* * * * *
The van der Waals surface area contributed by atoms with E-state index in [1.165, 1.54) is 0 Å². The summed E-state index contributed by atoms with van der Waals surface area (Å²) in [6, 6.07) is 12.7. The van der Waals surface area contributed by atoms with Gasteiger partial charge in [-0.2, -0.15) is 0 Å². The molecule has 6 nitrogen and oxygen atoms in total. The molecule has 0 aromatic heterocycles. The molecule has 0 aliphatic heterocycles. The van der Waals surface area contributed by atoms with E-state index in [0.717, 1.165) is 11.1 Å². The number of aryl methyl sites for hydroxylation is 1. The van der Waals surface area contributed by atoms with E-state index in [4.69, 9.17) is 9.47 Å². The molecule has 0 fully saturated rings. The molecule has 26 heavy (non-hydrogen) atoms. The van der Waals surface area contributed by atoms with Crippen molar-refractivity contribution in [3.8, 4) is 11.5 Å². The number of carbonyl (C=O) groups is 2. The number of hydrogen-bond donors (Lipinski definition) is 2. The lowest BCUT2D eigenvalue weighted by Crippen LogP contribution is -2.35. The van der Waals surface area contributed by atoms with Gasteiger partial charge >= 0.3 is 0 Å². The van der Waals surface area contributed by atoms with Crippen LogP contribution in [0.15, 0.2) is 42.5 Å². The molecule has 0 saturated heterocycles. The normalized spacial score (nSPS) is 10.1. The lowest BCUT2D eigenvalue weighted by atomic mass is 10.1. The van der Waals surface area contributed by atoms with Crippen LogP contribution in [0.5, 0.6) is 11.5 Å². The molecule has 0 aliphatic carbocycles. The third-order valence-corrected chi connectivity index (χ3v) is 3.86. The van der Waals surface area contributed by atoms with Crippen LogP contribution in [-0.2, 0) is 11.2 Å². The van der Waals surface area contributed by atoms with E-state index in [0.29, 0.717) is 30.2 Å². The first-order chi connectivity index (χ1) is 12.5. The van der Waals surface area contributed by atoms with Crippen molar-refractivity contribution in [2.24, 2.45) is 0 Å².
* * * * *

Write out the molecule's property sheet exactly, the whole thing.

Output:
The van der Waals surface area contributed by atoms with E-state index in [1.165, 1.54) is 0 Å². The summed E-state index contributed by atoms with van der Waals surface area (Å²) in [6, 6.07) is 12.7. The van der Waals surface area contributed by atoms with Gasteiger partial charge in [-0.2, -0.15) is 0 Å². The molecule has 6 nitrogen and oxygen atoms in total. The molecule has 0 aromatic heterocycles. The molecule has 0 aliphatic heterocycles. The van der Waals surface area contributed by atoms with E-state index in [0.717, 1.165) is 11.1 Å². The number of aryl methyl sites for hydroxylation is 1. The van der Waals surface area contributed by atoms with E-state index in [4.69, 9.17) is 9.47 Å². The molecule has 0 fully saturated rings. The molecule has 26 heavy (non-hydrogen) atoms. The van der Waals surface area contributed by atoms with Crippen molar-refractivity contribution in [3.8, 4) is 11.5 Å². The number of carbonyl (C=O) groups is 2. The number of hydrogen-bond donors (Lipinski definition) is 2. The lowest BCUT2D eigenvalue weighted by Crippen LogP contribution is -2.35. The van der Waals surface area contributed by atoms with Gasteiger partial charge >= 0.3 is 0 Å². The van der Waals surface area contributed by atoms with Crippen LogP contribution in [0.15, 0.2) is 42.5 Å². The molecule has 0 saturated heterocycles. The normalized spacial score (nSPS) is 10.1. The lowest BCUT2D eigenvalue weighted by atomic mass is 10.1. The van der Waals surface area contributed by atoms with Crippen LogP contribution in [0.5, 0.6) is 11.5 Å². The molecule has 0 aliphatic carbocycles. The third-order valence-corrected chi connectivity index (χ3v) is 3.86. The van der Waals surface area contributed by atoms with Crippen LogP contribution in [-0.2, 0) is 11.2 Å². The van der Waals surface area contributed by atoms with E-state index in [0.29, 0.717) is 30.2 Å². The first-order chi connectivity index (χ1) is 12.5. The van der Waals surface area contributed by atoms with Crippen molar-refractivity contribution in [2.24, 2.45) is 0 Å².